Consumer society in the United States and other countries is receding due to demographic ageing, rising income inequality, political paralysis, and resource scarcity. At the same time, steady jobs that compensate employees on a salaried or hourly basis are being replaced by freelancing and contingent work. The rise of the so-called sharing economy, the growth of do-it-yourself production, and the spreading popularity of economic localization are evidence that people
are striving to find new ways to ensure livelihoods for themselves and their families in the face of profound change. Indications are that we are at the early stages of a transition away from a system of social organization predicated on consumerism.
These developments have prompted some policy makers to suggest providing households with a non-labor source of income that would enable more adequate satisfaction of their basic needs. These proposals include a universal basic income, a citizen's dividend, and a legal framework for broad-based stock ownership in corporations. However, extreme political fractiousness makes it unlikely that these recommendations will receive prompt and widespread legislative endorsement in most countries. In the
meantime, we seem to be moving incontrovertibly toward a twenty-first century version of feudalism. How might we chart a different path founded on social inclusiveness and economic security?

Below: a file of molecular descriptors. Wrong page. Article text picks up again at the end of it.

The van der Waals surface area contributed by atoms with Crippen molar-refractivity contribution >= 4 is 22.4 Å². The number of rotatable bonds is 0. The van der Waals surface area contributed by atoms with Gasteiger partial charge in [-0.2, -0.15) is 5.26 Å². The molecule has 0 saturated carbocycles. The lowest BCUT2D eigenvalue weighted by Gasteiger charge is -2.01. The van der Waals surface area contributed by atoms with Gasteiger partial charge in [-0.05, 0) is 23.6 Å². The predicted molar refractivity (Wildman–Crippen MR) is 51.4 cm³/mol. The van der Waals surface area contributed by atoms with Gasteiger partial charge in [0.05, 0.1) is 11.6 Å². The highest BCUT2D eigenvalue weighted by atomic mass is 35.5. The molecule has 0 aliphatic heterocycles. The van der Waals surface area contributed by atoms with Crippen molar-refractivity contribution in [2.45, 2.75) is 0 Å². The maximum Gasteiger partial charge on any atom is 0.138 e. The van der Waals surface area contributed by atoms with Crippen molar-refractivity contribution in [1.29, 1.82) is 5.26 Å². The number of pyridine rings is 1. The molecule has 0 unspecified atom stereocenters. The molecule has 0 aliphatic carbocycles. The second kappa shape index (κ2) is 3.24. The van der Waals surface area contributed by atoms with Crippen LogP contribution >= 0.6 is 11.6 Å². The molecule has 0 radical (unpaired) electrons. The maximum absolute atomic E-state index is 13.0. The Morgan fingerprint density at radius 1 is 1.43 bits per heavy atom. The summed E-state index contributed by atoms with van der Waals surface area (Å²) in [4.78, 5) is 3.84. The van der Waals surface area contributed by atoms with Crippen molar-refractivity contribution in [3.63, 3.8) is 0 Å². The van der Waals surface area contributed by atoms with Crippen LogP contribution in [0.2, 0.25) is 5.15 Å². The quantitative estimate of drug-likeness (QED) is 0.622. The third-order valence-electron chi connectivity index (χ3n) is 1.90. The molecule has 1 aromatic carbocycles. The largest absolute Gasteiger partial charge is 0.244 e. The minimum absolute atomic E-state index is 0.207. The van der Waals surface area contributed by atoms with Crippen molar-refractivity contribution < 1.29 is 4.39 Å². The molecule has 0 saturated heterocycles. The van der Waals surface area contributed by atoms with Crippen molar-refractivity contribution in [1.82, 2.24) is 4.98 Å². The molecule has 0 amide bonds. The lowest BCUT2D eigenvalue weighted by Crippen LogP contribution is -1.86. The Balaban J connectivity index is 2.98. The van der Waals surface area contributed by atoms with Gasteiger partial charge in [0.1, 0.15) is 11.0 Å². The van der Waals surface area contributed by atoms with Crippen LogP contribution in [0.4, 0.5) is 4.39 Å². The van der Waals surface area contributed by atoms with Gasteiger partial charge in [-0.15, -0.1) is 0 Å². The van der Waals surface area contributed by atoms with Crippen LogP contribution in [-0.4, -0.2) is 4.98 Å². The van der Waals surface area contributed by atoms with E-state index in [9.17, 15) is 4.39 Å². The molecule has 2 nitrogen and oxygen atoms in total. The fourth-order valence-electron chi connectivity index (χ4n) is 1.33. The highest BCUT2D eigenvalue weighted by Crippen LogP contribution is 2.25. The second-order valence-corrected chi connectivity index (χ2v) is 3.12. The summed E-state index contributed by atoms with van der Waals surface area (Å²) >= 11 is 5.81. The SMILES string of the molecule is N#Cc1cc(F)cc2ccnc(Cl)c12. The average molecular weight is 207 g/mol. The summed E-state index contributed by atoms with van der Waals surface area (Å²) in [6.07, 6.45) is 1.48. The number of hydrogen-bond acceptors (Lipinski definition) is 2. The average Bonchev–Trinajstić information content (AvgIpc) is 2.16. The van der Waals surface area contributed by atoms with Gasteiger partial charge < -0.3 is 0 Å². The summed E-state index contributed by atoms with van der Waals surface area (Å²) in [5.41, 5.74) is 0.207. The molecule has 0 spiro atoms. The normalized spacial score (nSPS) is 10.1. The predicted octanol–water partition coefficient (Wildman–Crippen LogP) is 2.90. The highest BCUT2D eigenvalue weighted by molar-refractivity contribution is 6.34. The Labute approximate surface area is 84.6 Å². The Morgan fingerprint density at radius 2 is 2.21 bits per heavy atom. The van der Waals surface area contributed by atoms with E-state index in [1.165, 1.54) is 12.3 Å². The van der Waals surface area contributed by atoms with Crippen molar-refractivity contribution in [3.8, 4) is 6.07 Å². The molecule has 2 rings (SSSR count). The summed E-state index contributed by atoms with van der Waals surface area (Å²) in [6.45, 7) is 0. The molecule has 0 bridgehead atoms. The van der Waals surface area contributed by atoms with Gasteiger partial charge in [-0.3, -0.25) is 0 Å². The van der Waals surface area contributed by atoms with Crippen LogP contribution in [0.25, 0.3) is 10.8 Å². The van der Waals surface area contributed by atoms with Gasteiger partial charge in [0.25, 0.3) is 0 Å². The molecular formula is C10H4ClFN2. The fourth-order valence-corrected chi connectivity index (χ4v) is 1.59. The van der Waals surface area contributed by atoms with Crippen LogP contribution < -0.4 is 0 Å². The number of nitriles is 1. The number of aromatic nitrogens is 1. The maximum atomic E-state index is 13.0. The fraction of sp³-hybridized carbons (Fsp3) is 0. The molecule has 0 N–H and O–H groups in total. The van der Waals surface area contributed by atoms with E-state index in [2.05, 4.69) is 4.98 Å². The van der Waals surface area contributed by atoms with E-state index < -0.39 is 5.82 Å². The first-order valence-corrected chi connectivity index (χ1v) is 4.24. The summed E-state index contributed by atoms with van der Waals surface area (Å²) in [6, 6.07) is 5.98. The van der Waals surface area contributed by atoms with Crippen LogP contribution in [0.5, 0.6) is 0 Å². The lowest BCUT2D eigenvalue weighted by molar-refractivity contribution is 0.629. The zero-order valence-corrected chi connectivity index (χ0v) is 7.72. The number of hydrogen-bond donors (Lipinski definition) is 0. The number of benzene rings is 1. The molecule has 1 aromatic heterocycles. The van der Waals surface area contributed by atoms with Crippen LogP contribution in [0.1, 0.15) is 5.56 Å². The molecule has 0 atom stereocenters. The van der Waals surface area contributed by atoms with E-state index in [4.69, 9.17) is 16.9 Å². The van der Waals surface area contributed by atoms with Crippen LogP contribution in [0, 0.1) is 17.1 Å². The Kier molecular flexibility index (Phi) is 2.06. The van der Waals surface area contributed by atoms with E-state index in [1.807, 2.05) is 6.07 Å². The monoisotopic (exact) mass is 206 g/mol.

A practicable option entails establishment of networks of interlinked worker-consumer cooperatives that organizationally unify production and consumer. Such modes of mutual assistance already exist and The Future of Consumer Society profiles several successful examples from around the world. If replicated and scaled, worker-consumer cooperatives could smooth the transition beyond consumer society and facilitate a future premised on sufficiency, resiliency, and well-being.
Maurie J. Cohen is Professor of Sustainability Studies and Director of the Program in Science, Technology, and Society at the New Jersey Institute of Technology and Associate Fellow at the Tellus Institute. He is Editor of Sustainability: Science, Practice, and Policy (SSPP) and co-founder and Executive Board Member of the Sustainable Consumption Research and Action Initiative (SCORAI). His books include Innovations in Sustainable Consumption: New Economics, Socio-technical Transitions and Social Practices (with Halina Szejnwald Brown and Philip Vergragt, Edward Elgar, 2013) and Exploring Sustainable Consumption: Environmental Policy and the Social Sciences (with Joseph Murphy, Pergamon, 2001). He holds a PhD in regional science from the University of Pennsylvania.